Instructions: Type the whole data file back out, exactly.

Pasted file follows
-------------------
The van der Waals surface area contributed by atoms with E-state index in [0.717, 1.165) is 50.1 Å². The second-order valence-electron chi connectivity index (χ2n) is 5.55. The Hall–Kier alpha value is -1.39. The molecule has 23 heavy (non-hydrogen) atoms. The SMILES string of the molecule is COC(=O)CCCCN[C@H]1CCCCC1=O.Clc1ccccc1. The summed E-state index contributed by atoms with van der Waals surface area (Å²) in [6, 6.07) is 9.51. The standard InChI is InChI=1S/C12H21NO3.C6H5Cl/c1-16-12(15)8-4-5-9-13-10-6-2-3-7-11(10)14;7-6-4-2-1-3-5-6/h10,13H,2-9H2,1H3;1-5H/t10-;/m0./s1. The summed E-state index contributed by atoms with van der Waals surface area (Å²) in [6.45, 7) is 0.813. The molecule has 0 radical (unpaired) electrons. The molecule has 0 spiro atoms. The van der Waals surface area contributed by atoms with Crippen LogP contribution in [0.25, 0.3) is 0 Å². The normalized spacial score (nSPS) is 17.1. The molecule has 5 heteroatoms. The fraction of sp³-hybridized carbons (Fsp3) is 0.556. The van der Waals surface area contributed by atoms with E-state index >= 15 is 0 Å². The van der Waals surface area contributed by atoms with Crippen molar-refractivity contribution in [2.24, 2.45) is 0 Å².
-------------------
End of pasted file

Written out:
The van der Waals surface area contributed by atoms with E-state index in [0.717, 1.165) is 50.1 Å². The second-order valence-electron chi connectivity index (χ2n) is 5.55. The Hall–Kier alpha value is -1.39. The molecule has 23 heavy (non-hydrogen) atoms. The SMILES string of the molecule is COC(=O)CCCCN[C@H]1CCCCC1=O.Clc1ccccc1. The summed E-state index contributed by atoms with van der Waals surface area (Å²) in [6, 6.07) is 9.51. The standard InChI is InChI=1S/C12H21NO3.C6H5Cl/c1-16-12(15)8-4-5-9-13-10-6-2-3-7-11(10)14;7-6-4-2-1-3-5-6/h10,13H,2-9H2,1H3;1-5H/t10-;/m0./s1. The summed E-state index contributed by atoms with van der Waals surface area (Å²) in [6.45, 7) is 0.813. The molecule has 0 radical (unpaired) electrons. The molecule has 0 spiro atoms. The van der Waals surface area contributed by atoms with Crippen LogP contribution in [0.25, 0.3) is 0 Å². The normalized spacial score (nSPS) is 17.1. The molecule has 5 heteroatoms. The fraction of sp³-hybridized carbons (Fsp3) is 0.556. The van der Waals surface area contributed by atoms with E-state index >= 15 is 0 Å². The van der Waals surface area contributed by atoms with Crippen molar-refractivity contribution in [2.24, 2.45) is 0 Å².